Taylor, a former senior Trump administration official, went public with his criticism of the president in August, in a video released by Republican Voters for Trump, making him the highest-ranking former administration official to endorse former Vice President Joe Biden.

Taylor, who had served as Homeland Security chief of staff, launched a group called the Republican Political Alliance for Integrity and Reform or REPAIR for short, made up of "former U.S. officials, advisors, and conservatives -- organized by ex-Trump administration officials -- calling for leadership change in the White House and seeking to repair the Republican Party," according to its website.

As it turns out, Taylor is also the author of the book “A Warning” and the 2018 New York Times op-ed that claimed there was a “resistance” within the Trump administration.

After the op-ed was published, President Donald Trump blasted it as "gutless," tweeting, "TREASON?" "If the GUTLESS anonymous person does indeed exist," he wrote on Twitter that day, "the Times must, for National Security purposes, turn him/her over to government at once!"

In a Medium post published Wednesday titled "Why I’m no longer 'Anonymous,'" Taylor wrote that his book was "a character study of the current Commander in Chief and a caution to voters that it wasn’t as bad as it looked inside the Trump Administration — it was worse."

He said that while he penned it anonymously, "I made clear I wasn’t afraid to criticize the President under my name. In fact, I pledged to do so. That is why I’ve already been vocal throughout the general election."

Still, he addressed the issue of having concealed his identity.

"Much has been made of the fact that these writings were published anonymously. The decision wasn’t easy, I wrestled with it, and I understand why some people consider it questionable to levy such serious charges against a sitting President under the cover of anonymity. But my reasoning was straightforward, and I stand by it. Issuing my critiques without attribution forced the President to answer them directly on their merits or not at all, rather than creating distractions through petty insults and name-calling. I wanted the attention to be on the arguments themselves."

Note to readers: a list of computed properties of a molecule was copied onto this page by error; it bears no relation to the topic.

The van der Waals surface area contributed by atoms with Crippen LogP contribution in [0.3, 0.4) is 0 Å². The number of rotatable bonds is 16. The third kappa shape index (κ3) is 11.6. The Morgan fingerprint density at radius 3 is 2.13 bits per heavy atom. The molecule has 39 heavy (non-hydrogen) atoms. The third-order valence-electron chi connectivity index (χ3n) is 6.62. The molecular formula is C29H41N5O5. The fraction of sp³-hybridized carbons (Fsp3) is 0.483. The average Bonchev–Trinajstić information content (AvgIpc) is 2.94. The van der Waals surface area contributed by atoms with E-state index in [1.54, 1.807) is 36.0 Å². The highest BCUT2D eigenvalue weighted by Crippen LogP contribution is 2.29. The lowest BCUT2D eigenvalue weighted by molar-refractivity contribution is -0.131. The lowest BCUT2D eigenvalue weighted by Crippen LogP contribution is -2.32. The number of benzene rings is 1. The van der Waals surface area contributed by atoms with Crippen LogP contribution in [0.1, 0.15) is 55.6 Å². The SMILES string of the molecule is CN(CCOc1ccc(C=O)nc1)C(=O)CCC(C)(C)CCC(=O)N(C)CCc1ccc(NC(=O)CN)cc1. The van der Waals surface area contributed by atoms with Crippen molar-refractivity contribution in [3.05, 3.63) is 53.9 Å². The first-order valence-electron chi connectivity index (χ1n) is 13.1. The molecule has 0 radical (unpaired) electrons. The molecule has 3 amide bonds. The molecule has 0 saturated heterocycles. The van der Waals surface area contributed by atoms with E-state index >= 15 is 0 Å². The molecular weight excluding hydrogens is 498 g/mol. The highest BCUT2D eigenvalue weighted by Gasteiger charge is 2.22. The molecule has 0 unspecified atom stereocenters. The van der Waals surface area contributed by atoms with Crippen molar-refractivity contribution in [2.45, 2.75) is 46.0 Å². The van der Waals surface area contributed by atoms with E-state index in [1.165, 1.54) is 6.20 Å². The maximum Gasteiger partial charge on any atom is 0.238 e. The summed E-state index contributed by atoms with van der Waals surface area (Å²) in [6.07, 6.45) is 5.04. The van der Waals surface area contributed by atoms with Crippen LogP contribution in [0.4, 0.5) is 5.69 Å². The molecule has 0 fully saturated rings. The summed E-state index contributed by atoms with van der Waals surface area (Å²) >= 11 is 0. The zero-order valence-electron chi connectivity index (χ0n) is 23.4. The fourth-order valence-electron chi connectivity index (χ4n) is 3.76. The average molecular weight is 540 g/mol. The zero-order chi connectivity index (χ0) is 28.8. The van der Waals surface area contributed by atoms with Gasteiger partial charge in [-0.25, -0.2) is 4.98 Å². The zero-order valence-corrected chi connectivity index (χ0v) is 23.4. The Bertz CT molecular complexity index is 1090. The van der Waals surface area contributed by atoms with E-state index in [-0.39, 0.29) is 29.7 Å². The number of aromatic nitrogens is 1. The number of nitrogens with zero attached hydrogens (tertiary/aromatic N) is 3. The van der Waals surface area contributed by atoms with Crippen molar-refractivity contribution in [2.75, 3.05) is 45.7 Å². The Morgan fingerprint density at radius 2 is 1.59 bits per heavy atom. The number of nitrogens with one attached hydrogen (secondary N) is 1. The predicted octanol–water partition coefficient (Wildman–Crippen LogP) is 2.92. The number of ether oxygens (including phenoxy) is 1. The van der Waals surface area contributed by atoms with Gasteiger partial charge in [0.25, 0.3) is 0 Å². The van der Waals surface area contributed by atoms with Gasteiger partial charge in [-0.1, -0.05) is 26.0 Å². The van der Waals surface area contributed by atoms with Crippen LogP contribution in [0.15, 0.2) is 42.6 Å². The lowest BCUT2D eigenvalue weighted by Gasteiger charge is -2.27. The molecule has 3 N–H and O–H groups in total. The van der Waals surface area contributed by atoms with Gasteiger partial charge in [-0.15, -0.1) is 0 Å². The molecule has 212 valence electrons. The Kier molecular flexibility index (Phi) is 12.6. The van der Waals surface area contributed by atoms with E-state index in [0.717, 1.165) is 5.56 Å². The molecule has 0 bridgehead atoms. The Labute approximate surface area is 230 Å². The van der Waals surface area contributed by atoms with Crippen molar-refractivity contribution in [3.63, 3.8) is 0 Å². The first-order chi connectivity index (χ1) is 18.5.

He also applauded the public servants who have spoken out against Trump.

"These public servants were not intimidated. And you shouldn’t be either. As descendants of revolutionaries, honest dissent is part of our American character, and we must reject the culture of political intimidation that’s been cultivated by this President. That’s why I’m writing this note — to urge you to speak out if you haven’t.

White House press secretary Kayleigh McEnany responded in a statement, calling Taylor a "low-level, disgruntled former staffer" and a "liar and coward who chose anonymity over action and leaking over leading."

Copyright © 2020, ABC Audio. All rights reserved.

Amid record early voting turnout Georgia could hit 6 million ballots cast after Election Day, secretary of state says

adamkaz/iStockBy QUINN SCANLAN, ABC News

(WASHINGTON) -- Georgia has already seen record turnout during early voting, and on Wednesday, Secretary of State Brad Raffensperger predicted that after Election Day, as many as 6 million voters could have cast ballots in this year's general election, up from 4.1 million in 2016.

"We very well could hit 4.1 million voters before we hit Tuesday," Raffensperger, a Republican, told ABC News' "Powerhouse Politics" podcast. "Back in January, we predicted 5 million voters. Obviously, we should've aimed a little bit higher... I think now we'll be probably in the neighborhood of 6 million voters."

The secretary told the podcast's co-hosts, Chief White House Correspondent Jonathan Karl and Political Director Rick Klein, that they're seeing increases across the board, among "voters of all ages, all backgrounds, (and) both political persuasions."

Since the 2016 election, at least 1.2 million Georgians have registered to vote, according to data from the secretary of state's office, making a potential increase of 1.9 million more voters casting ballots this election compared to last even more notable.

The state has had no excuse absentee voting since 2005, but that method normally only makes up about 5% of total voters in an election. In 2016, only about 200,000 voters cast absentee ballots by mail, but so far this cycle, already more than 1 million absentee ballots have been returned. These ballot must be received by 7 p.m. on Nov. 3 in order to be counted.

With just six days until those ballots are due, Raffensperger said drop boxes are a great option for voters who still need to return their absentee ballots, which were newly allowed for the 2020 election cycle.

More than 2.2 million have voted during the state's three-week early voting period, which ends on Friday, and historically, the last two days are the busiest across the state.

Along with that record turnout, though, comes more pressure on election officials to deliver results quickly. But Raffensperger was confident that Georgia is well-positioned to have timely results.

"We'll get voters their results, you know, as soon as we can that Tuesday night, or Wednesday morning," he said on the podcast. "I think the sooner we can get results that are accurate out to everyone, I think that helps calm things down. And it really just gives people that sense of comfort that there is a safe, secure assessment process in place."